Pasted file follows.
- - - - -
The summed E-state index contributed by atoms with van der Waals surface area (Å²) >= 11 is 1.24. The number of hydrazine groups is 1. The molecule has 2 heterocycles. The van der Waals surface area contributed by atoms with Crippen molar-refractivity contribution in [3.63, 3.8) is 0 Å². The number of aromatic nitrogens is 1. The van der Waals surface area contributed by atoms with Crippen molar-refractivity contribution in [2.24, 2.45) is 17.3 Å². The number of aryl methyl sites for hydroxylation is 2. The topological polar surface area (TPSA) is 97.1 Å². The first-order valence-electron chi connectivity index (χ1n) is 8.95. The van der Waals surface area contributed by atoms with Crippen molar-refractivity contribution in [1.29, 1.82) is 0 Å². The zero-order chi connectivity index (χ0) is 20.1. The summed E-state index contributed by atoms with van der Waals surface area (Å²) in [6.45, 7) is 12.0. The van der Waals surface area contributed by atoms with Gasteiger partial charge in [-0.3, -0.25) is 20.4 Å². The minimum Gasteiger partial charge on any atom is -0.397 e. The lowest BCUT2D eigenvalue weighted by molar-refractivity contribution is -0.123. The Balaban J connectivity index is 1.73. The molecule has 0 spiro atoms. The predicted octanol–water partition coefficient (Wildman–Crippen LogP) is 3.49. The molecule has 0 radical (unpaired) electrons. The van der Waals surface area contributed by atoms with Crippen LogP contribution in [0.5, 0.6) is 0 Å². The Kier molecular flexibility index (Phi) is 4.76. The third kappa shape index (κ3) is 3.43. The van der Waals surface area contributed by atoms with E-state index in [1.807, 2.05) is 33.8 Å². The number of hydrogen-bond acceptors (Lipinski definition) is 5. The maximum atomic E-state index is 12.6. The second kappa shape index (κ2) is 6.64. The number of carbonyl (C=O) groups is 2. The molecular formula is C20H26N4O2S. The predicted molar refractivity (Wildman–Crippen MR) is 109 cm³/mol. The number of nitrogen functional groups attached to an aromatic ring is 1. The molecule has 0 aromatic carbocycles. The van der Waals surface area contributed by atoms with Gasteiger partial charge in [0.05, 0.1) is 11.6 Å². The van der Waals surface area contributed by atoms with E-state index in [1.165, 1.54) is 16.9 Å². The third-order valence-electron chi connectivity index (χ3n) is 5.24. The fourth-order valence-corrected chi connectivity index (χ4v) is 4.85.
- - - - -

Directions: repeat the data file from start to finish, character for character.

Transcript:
The summed E-state index contributed by atoms with van der Waals surface area (Å²) >= 11 is 1.24. The number of hydrazine groups is 1. The molecule has 2 heterocycles. The van der Waals surface area contributed by atoms with Crippen molar-refractivity contribution in [3.63, 3.8) is 0 Å². The number of aromatic nitrogens is 1. The van der Waals surface area contributed by atoms with Crippen molar-refractivity contribution in [2.24, 2.45) is 17.3 Å². The number of aryl methyl sites for hydroxylation is 2. The topological polar surface area (TPSA) is 97.1 Å². The first-order valence-electron chi connectivity index (χ1n) is 8.95. The van der Waals surface area contributed by atoms with Crippen molar-refractivity contribution in [1.29, 1.82) is 0 Å². The zero-order chi connectivity index (χ0) is 20.1. The summed E-state index contributed by atoms with van der Waals surface area (Å²) in [6.45, 7) is 12.0. The van der Waals surface area contributed by atoms with Gasteiger partial charge in [-0.3, -0.25) is 20.4 Å². The minimum Gasteiger partial charge on any atom is -0.397 e. The lowest BCUT2D eigenvalue weighted by molar-refractivity contribution is -0.123. The Balaban J connectivity index is 1.73. The molecule has 0 spiro atoms. The predicted octanol–water partition coefficient (Wildman–Crippen LogP) is 3.49. The molecule has 0 radical (unpaired) electrons. The van der Waals surface area contributed by atoms with Crippen LogP contribution in [0.5, 0.6) is 0 Å². The Kier molecular flexibility index (Phi) is 4.76. The third kappa shape index (κ3) is 3.43. The van der Waals surface area contributed by atoms with E-state index in [1.807, 2.05) is 33.8 Å². The number of hydrogen-bond acceptors (Lipinski definition) is 5. The maximum atomic E-state index is 12.6. The second kappa shape index (κ2) is 6.64. The number of carbonyl (C=O) groups is 2. The molecular formula is C20H26N4O2S. The predicted molar refractivity (Wildman–Crippen MR) is 109 cm³/mol. The number of nitrogen functional groups attached to an aromatic ring is 1. The molecule has 0 aromatic carbocycles. The van der Waals surface area contributed by atoms with Gasteiger partial charge in [0.05, 0.1) is 11.6 Å². The van der Waals surface area contributed by atoms with E-state index in [1.165, 1.54) is 16.9 Å². The third-order valence-electron chi connectivity index (χ3n) is 5.24. The fourth-order valence-corrected chi connectivity index (χ4v) is 4.85.